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Pet lovers march for animal protection law

Several dozen dogs and cats were amongst the roughly 1,000 pet lovers who joined a protest march Sunday to demand that a long-delayed animal welfare and protection law finally be enacted. The march, organised by the Abandoned Animals Protection Association of Macau (AAPAM), started from Praca do Tap Seac and ended at Government House, where […]

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UPDATED: 22 Dec 2023, 5:54 am

Several dozen dogs and cats were amongst the roughly 1,000 pet lovers who joined a protest march Sunday to demand that a long-delayed animal welfare and protection law finally be enacted.

The march, organised by the Abandoned Animals Protection Association of Macau (AAPAM), started from Praca do Tap Seac and ended at Government House, where the group’s founders Yoko Choi Wing Chi and Josephine Lau Pui Chan handed in a petition to a representative of the Office of Chief Executive Fernando Chui Sai On.

It was the fifth time that the association has organised the protest. Lau told reporters that since the first protest five years ago, the government had not made any progress on the animal protection front, vowing that they would continue to march until there’s finally a law protecting the city’s animals.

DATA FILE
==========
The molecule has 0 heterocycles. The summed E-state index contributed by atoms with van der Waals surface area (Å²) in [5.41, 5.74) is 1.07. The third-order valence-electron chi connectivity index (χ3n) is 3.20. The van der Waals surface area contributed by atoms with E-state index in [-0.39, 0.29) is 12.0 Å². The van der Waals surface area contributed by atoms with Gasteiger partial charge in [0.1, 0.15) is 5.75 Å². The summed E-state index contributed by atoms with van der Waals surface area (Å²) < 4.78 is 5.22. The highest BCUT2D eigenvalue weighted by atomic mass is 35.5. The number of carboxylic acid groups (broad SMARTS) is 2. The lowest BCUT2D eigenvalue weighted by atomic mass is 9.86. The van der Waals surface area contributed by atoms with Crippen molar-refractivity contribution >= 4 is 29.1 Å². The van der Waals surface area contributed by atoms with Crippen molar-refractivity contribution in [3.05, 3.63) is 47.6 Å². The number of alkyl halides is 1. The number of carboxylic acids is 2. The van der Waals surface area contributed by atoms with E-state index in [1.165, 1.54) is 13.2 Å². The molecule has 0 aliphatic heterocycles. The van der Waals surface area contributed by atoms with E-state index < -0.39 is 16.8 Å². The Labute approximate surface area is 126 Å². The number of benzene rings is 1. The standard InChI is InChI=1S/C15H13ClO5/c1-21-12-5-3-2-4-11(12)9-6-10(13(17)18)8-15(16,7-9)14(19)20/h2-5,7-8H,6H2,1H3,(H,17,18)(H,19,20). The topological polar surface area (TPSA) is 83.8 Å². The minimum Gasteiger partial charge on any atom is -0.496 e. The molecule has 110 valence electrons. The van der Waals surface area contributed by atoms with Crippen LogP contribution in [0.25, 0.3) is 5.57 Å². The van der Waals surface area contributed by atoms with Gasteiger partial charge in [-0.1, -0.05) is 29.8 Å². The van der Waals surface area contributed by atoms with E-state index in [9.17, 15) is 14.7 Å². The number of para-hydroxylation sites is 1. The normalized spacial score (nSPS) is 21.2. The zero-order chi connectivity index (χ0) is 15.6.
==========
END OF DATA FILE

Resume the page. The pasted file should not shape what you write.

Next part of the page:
“The chief executive met us after last year’s protest, which was encouraging for us even though no dates [of legislation] were mentioned,” Lau told The Macau Post Daily, adding: “We’ll march again this December and if there’s still no feedback, we’ll march every three months next year.”

According to Lau, the need for an animal protection law is becoming more urgent as the number of abandoned animals is growing and the situation of animal cruelty is worsening.

“Before, the abandoned dogs were usually mongrels from construction sites, but now if you go to the government’s kennels, you can find huskies, poodles and corgis, it’s like you’re in a pet shop,” Lau said, adding that due to the lack of an animal protection law, people could just buy animals and easily leave them at the kennels by just filling in a form, or simply abandon them on the streets.

A woman surnamed Ho joined the protest with seven of the 20 dogs that she rescued from the streets.

“I’ve never joined this kind of thing before but I really can’t stand seeing people abusing animals anymore,” Ho said, adding: “I saw people strangling a cat and once found just the legs and not the body, I really don’t understand how people can do this.”

According to Lau, her association took in about 400 abandoned animals last year. She said that about 700 dogs at the government’s kennels were put down last year because they were not adopted within a given time.

Lau said that besides demanding animal protection to put an end to animal cruelty and abandonment by making them a criminal offence in serious cases, the association was also urging the government to regulate veterinary surgeries and pet shops as well as pet owners’ responsibilities and penalties for negligence.(macaunews)

UPDATED: 22 Dec 2023, 5:54 am

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